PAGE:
What Would Schindler Say About Bill Nye’s ‘Extra’ People?

By David Klinghoffer Published on May 4, 2017

Last week I watched Schindler’s List on Netflix and was startled by a contrast with what I had been watching, just the day before, at the same place. In an episode of the Netflix series Bill Nye Saves the World, called “Earth’s People Problem,” Nye has an exchange with Johns Hopkins University bioethicist Travis Rieder. (I write about this more here.)

In the episode, Nye asks, “So, should we have policies that penalize people for having extra kids in the developed world?” Rieder says he is open to the idea — which I’ve called spiteful and inhuman — and Nye seems eager to get started. But what really stuck with me was Mr. Nye’s choice of words, describing human beings as “extra.”

Schindler’s Wish

These two shows on Netflix depict entirely opposite views of the world and of humans.

Contrast this with the deeply moving scene in Schindler’s List (inserted below). Oskar Schindler, played by Liam Neeson, was a Nazi industrialist and bon vivant who woke up to what was happening to the Jews and was unexpectedly galvanized to take action. Rather than protesting, which would have had no effect, he nevertheless risked his life, using a combination of charm, lies, flattery and bribes to buy and save lives. He pretended that these Jewish men, women and many children were “essential” to the war effort. He needed them, he claimed, to work in his factory. But for him, they would all have been murdered at Auschwitz. In this way, exhausting his own wealth, he rescued more than 1,100 Jews (including two, as my older daughter discovered the other day, with our family name — presumably distant cousins).

In the last scene, when the war has just ended, Schindler is saying goodbye. His “employees” present him with a ring, fashioned from dental fillings, inscribed with a saying from the Talmud: “Whoever saves a life is considered as if he saved an entire world.” He breaks down, crying that he could have saved more lives. Could have made more money to save them. Could have sold his car to the mass-murdering concentration camp commandant he paid off. He says that would have bought ten lives. He could have sold the gold Nazi Party lapel pin he wears throughout the movie. He berates himself, saying that would have saved two, or at least one life.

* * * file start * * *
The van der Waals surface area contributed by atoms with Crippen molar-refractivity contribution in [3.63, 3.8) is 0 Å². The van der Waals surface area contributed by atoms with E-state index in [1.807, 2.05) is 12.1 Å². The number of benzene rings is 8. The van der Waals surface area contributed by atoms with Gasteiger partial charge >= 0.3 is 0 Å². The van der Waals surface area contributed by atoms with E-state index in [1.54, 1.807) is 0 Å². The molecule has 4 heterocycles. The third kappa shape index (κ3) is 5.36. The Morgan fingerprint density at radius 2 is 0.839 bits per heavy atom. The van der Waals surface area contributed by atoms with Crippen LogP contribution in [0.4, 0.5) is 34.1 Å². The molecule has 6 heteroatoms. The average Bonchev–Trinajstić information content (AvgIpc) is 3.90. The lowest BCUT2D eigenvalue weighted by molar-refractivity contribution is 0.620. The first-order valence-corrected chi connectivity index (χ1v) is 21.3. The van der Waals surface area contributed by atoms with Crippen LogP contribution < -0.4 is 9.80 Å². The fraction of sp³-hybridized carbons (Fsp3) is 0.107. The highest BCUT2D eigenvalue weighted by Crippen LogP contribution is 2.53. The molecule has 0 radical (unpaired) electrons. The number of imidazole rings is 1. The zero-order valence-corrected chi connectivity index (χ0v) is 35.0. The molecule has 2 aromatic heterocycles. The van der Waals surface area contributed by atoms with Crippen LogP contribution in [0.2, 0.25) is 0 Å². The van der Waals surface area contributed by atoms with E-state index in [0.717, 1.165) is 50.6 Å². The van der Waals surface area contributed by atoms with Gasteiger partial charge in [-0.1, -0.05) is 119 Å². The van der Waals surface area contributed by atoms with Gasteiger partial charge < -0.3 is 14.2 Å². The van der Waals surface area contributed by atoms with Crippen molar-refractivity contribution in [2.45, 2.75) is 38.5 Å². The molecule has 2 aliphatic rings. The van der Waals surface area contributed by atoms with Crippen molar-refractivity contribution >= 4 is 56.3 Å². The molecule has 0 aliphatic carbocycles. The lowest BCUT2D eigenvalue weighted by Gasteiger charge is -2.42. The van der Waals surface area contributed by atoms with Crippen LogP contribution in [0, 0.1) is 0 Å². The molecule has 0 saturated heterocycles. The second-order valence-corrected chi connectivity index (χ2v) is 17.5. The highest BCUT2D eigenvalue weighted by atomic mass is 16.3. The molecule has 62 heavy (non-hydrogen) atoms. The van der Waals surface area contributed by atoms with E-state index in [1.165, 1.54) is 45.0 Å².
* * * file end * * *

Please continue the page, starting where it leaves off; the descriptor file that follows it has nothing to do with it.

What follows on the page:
His Jewish accountant, played by Ben Kingsley, and others of his “workers” crowd around and embrace him. But he refuses to be consoled and weeps bitterly.



Nye and Rieder ‘Consider’ the ‘Extras’

Compare Schindler’s perspective with Nye and his blithe talk of Earth’s “people problem.” What to do, he wonders, about “extra kids,” these extraneous human beings.

Rieder and Nye “considering” the idea of punishing people who exceed a maximum allotted number of kids perfectly expresses the eugenicist ethic. It is totalitarian. We see where “Science,” in the hands of people like this, is trending. It’s the kind of thing that many in the March for Science, which Nye served as honorary co-chair, were protesting for. Clearly they were, or the March’s organizers wouldn’t have opted for Mr. Nye as their leader.

Ultimately, the debate we deal with here reduces to the question of what a human is, and whether a life matters intrinsically.

Bill Nye and Rachel Bloom can make laughingstocks of themselves with their sex dance video. That’s pathetic, creepy, but not threatening. I don’t see foresee Netflix signing up for another season of Saves the World, since even some folks sympathetic to Nye’s views aren’t thrilled by his persona as an entertainer (See “Bill Nye Spends Most of His New Netflix Show Yelling at the Audience” at Gizmodo).

We should take Dr. Rieder’s comments more seriously, though. The idea of punishing parents for bringing extra “emitters” into the world is spiteful, inhuman and frightening, because academics and “ethicists” aren’t dismissed out of hand for entertaining it.

The Value of Human Life

These two shows on Netflix depict wholly opposite views of the world and of humans.

Science does touch on the question, at least at its root. Ultimately, the debate about biological origins reduces to the question of what a human is, why a life matters, whether it matters intrinsically, whether a person reflects a designer’s care and purpose, or not.

There is some heavy science behind that debate, of course. But the ultimate meaning is about just that. The view that sees purpose and design in life supports a humane vision. The Darwinian and materialist view, advocated by Bill Nye, easily leads down a path to revived and rebranded eugenics. To hear it discussed so lightly — amid dumb gags and gyrating song-and-dance acts promoting transgenderism — is just obscene.


Adapted from EvolutionNews.org. Reprinted with permission.

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